The National Gallery gave the entire country a Christmas gift when they announced the completion of the conservation and restoration of Piero della Francesca’s Nativity. The gallery acquired the famous painting in the late 19th century in damaged state. There were empty spaces all around, which was uncharacteristic of Piero’s paintings. Due to its condition at the time of acquisition, the curators thought the painting was incomplete. However, the latest interpretations posit that the painting is, in fact, complete.
Piero della Francesca’s Nativity first came into discussion in June 1874, when the National Gallery acquired it with other works at the Barker sale at Christie. It was in terrible condition, with significant parts of the painting damaged from inadequate restoration. The painting originally shows the Virgin Mary kneeling before a baby Christ, with Joseph on a donkey behind her and two shepherds. The spirituality of the painting is pronounced by the presence of angels singing heavenly hymns.
Joseph’s clothes had become thin in its damaged form, the braying ass in the stable was very translucent, and the shepherds’ faces were so damaged that underdrawings were visible. These contributed to the original assumption that the painting was never completed. However, National Gallery researchers have interpreted the spaces to be an artistic choice by Piero, and the latest restoration can be said to reflect that interpretation. The conservation and restoration took three years, and in December 2022 the painting was finally made available to the public in Room 17a of the National Gallery in London.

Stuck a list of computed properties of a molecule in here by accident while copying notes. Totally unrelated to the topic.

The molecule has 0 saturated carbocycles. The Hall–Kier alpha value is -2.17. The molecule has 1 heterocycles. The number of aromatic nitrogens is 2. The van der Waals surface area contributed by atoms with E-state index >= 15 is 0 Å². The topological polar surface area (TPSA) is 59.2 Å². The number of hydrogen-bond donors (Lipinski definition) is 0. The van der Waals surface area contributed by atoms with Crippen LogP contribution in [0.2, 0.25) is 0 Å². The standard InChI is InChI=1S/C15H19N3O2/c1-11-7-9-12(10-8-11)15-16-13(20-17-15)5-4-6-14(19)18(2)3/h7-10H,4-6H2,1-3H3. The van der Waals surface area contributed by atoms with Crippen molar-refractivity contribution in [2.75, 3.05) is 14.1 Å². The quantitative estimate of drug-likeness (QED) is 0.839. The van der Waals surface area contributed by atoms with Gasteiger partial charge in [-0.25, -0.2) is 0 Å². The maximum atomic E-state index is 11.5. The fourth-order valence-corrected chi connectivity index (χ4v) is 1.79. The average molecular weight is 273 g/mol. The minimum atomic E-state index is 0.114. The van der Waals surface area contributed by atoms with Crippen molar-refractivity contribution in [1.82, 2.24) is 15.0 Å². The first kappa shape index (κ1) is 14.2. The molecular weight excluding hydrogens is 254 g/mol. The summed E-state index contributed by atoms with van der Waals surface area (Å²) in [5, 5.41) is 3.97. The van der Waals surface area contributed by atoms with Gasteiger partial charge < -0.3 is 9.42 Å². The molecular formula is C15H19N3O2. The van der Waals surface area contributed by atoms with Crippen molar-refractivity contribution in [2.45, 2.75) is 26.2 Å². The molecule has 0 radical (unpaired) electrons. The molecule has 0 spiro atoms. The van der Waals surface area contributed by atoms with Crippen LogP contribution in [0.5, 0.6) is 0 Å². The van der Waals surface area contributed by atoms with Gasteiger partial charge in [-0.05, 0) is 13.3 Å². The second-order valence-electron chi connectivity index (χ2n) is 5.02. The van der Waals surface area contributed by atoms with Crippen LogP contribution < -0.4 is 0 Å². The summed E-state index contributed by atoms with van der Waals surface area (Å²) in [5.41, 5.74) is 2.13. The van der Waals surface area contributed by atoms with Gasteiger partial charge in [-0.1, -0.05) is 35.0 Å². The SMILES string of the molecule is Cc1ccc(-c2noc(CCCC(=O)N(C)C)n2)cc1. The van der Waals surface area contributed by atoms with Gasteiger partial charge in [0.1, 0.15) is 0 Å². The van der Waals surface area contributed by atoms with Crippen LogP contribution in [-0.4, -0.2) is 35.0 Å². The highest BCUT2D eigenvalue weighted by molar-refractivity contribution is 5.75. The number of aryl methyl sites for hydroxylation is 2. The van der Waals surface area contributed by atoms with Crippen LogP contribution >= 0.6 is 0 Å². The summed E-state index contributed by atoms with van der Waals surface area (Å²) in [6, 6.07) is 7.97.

While many people believe the restoration done by the National Gallery to be beneficial to the preservation of the painting, some disagree. After putting the painting back on public display, some art critics had nothing but harsh words to convey their disappointment at the current state of the painting. The criticisms were mostly about reimagining the work, with retouches said to have changed the painting from the original intent of the painter.
One of the most obvious changes is in the faces of the shepherds. When the National Gallery acquired the painting, their faces were blank. While that was an obvious sign of damage, it contributed to the mystery of the painting and was believed to have taken nothing away from the original aura. However, the expressions borne out of the recent conservation efforts have been tagged “gormless”, “clumsy” and other negative adjectives by some critics.
To Piero’s ardent lovers, the criticism is not totally uncalled for. Nativity is one of the last paintings made by the Renaissance artist. It is the latest in the chronological order of his existing works. It is also special because Piero made the painting for himself and his family’s palace in Tuscany, and the landscape is believed to reflect Tuscan realities.
Nativity has been a subject of great discourse since its acquisition in June 1874. The cultural importance of the works shows that they will continue to draw great attention from the public and enthusiasts. Overall, the necessity of the restoration cannot be challenged. Only the extent of changes made to it was controversial as some believe the essence of the painting to have been altered.